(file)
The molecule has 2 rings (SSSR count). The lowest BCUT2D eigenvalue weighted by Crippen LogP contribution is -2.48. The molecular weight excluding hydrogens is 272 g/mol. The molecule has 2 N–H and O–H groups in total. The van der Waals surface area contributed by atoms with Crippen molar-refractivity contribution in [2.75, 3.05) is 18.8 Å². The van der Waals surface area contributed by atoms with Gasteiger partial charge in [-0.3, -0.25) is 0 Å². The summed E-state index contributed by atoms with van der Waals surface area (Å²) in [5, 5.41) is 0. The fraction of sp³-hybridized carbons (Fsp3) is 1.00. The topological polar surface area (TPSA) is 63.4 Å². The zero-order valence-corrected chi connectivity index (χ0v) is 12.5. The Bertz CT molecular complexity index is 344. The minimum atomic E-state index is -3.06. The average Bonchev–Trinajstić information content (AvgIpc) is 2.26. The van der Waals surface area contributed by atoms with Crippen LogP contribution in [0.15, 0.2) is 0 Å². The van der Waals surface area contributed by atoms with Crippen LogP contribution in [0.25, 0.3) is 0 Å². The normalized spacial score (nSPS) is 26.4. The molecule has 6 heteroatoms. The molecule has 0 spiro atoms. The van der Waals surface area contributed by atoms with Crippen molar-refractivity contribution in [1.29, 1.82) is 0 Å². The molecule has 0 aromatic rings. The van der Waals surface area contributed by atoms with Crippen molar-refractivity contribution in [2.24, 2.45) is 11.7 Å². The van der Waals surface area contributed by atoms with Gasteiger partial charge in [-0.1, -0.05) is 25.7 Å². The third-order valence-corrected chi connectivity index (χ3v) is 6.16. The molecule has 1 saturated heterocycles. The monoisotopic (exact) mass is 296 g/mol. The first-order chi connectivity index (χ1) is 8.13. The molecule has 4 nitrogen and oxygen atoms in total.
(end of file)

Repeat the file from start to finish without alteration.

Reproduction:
The molecule has 2 rings (SSSR count). The lowest BCUT2D eigenvalue weighted by Crippen LogP contribution is -2.48. The molecular weight excluding hydrogens is 272 g/mol. The molecule has 2 N–H and O–H groups in total. The van der Waals surface area contributed by atoms with Crippen molar-refractivity contribution in [2.75, 3.05) is 18.8 Å². The van der Waals surface area contributed by atoms with Gasteiger partial charge in [-0.3, -0.25) is 0 Å². The summed E-state index contributed by atoms with van der Waals surface area (Å²) in [5, 5.41) is 0. The fraction of sp³-hybridized carbons (Fsp3) is 1.00. The topological polar surface area (TPSA) is 63.4 Å². The zero-order valence-corrected chi connectivity index (χ0v) is 12.5. The Bertz CT molecular complexity index is 344. The minimum atomic E-state index is -3.06. The average Bonchev–Trinajstić information content (AvgIpc) is 2.26. The van der Waals surface area contributed by atoms with Crippen LogP contribution in [0.15, 0.2) is 0 Å². The van der Waals surface area contributed by atoms with Crippen LogP contribution in [0.25, 0.3) is 0 Å². The normalized spacial score (nSPS) is 26.4. The molecule has 6 heteroatoms. The molecule has 0 spiro atoms. The van der Waals surface area contributed by atoms with Crippen molar-refractivity contribution in [1.29, 1.82) is 0 Å². The molecule has 0 aromatic rings. The van der Waals surface area contributed by atoms with Crippen molar-refractivity contribution in [2.24, 2.45) is 11.7 Å². The van der Waals surface area contributed by atoms with Gasteiger partial charge in [-0.1, -0.05) is 25.7 Å². The third-order valence-corrected chi connectivity index (χ3v) is 6.16. The molecule has 1 saturated heterocycles. The monoisotopic (exact) mass is 296 g/mol. The first-order chi connectivity index (χ1) is 8.13. The molecule has 4 nitrogen and oxygen atoms in total.